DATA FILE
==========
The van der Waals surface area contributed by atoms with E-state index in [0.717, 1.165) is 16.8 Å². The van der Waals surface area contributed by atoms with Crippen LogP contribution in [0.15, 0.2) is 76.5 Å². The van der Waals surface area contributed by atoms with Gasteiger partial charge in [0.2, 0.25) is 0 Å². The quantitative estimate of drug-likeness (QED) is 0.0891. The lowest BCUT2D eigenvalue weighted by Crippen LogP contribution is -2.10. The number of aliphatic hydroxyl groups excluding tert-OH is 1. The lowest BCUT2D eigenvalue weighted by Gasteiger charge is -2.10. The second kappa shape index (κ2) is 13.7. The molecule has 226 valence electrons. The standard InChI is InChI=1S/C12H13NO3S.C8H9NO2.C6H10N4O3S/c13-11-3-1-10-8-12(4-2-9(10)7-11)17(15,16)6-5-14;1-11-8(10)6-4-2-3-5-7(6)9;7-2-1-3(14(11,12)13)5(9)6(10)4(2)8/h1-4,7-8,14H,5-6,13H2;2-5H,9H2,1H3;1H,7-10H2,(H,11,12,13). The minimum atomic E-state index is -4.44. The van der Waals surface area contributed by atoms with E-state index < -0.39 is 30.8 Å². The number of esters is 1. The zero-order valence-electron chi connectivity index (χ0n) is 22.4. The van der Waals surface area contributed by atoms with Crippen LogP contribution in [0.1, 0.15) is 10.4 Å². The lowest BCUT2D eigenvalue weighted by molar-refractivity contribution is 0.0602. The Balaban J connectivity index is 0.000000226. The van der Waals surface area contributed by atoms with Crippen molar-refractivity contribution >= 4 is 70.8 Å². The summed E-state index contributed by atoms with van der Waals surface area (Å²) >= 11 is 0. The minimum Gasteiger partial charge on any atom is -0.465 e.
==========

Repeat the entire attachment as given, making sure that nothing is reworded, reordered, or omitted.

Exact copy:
The van der Waals surface area contributed by atoms with E-state index in [0.717, 1.165) is 16.8 Å². The van der Waals surface area contributed by atoms with Crippen LogP contribution in [0.15, 0.2) is 76.5 Å². The van der Waals surface area contributed by atoms with Gasteiger partial charge in [0.2, 0.25) is 0 Å². The quantitative estimate of drug-likeness (QED) is 0.0891. The lowest BCUT2D eigenvalue weighted by Crippen LogP contribution is -2.10. The number of aliphatic hydroxyl groups excluding tert-OH is 1. The lowest BCUT2D eigenvalue weighted by Gasteiger charge is -2.10. The second kappa shape index (κ2) is 13.7. The molecule has 226 valence electrons. The standard InChI is InChI=1S/C12H13NO3S.C8H9NO2.C6H10N4O3S/c13-11-3-1-10-8-12(4-2-9(10)7-11)17(15,16)6-5-14;1-11-8(10)6-4-2-3-5-7(6)9;7-2-1-3(14(11,12)13)5(9)6(10)4(2)8/h1-4,7-8,14H,5-6,13H2;2-5H,9H2,1H3;1H,7-10H2,(H,11,12,13). The minimum atomic E-state index is -4.44. The van der Waals surface area contributed by atoms with E-state index < -0.39 is 30.8 Å². The number of esters is 1. The zero-order valence-electron chi connectivity index (χ0n) is 22.4. The van der Waals surface area contributed by atoms with Crippen LogP contribution in [0.1, 0.15) is 10.4 Å². The lowest BCUT2D eigenvalue weighted by molar-refractivity contribution is 0.0602. The Balaban J connectivity index is 0.000000226. The van der Waals surface area contributed by atoms with Crippen molar-refractivity contribution >= 4 is 70.8 Å². The summed E-state index contributed by atoms with van der Waals surface area (Å²) >= 11 is 0. The minimum Gasteiger partial charge on any atom is -0.465 e.